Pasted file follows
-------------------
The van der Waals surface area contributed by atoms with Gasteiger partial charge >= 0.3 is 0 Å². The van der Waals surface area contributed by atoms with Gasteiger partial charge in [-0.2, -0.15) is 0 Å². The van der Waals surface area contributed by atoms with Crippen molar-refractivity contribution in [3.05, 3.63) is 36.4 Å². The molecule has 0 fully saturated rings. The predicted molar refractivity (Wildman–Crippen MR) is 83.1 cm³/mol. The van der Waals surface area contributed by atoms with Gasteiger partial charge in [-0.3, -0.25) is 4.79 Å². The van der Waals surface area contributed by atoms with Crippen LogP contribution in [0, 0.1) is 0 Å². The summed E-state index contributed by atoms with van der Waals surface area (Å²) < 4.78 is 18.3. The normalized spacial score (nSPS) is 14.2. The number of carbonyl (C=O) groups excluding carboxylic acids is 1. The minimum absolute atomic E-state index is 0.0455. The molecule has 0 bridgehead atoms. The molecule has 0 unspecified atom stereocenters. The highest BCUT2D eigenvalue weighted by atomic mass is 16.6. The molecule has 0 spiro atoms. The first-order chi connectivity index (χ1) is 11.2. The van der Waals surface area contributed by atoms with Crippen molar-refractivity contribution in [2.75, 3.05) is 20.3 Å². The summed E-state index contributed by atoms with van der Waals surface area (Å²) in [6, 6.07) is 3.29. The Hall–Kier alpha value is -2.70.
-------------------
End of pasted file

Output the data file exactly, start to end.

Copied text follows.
The van der Waals surface area contributed by atoms with Gasteiger partial charge >= 0.3 is 0 Å². The van der Waals surface area contributed by atoms with Gasteiger partial charge in [-0.2, -0.15) is 0 Å². The van der Waals surface area contributed by atoms with Crippen molar-refractivity contribution in [3.05, 3.63) is 36.4 Å². The molecule has 0 fully saturated rings. The predicted molar refractivity (Wildman–Crippen MR) is 83.1 cm³/mol. The van der Waals surface area contributed by atoms with Gasteiger partial charge in [-0.3, -0.25) is 4.79 Å². The van der Waals surface area contributed by atoms with Crippen LogP contribution in [0, 0.1) is 0 Å². The summed E-state index contributed by atoms with van der Waals surface area (Å²) < 4.78 is 18.3. The normalized spacial score (nSPS) is 14.2. The number of carbonyl (C=O) groups excluding carboxylic acids is 1. The minimum absolute atomic E-state index is 0.0455. The molecule has 0 bridgehead atoms. The molecule has 0 unspecified atom stereocenters. The highest BCUT2D eigenvalue weighted by atomic mass is 16.6. The molecule has 0 spiro atoms. The first-order chi connectivity index (χ1) is 11.2. The van der Waals surface area contributed by atoms with Crippen molar-refractivity contribution in [2.75, 3.05) is 20.3 Å². The summed E-state index contributed by atoms with van der Waals surface area (Å²) in [6, 6.07) is 3.29. The Hall–Kier alpha value is -2.70.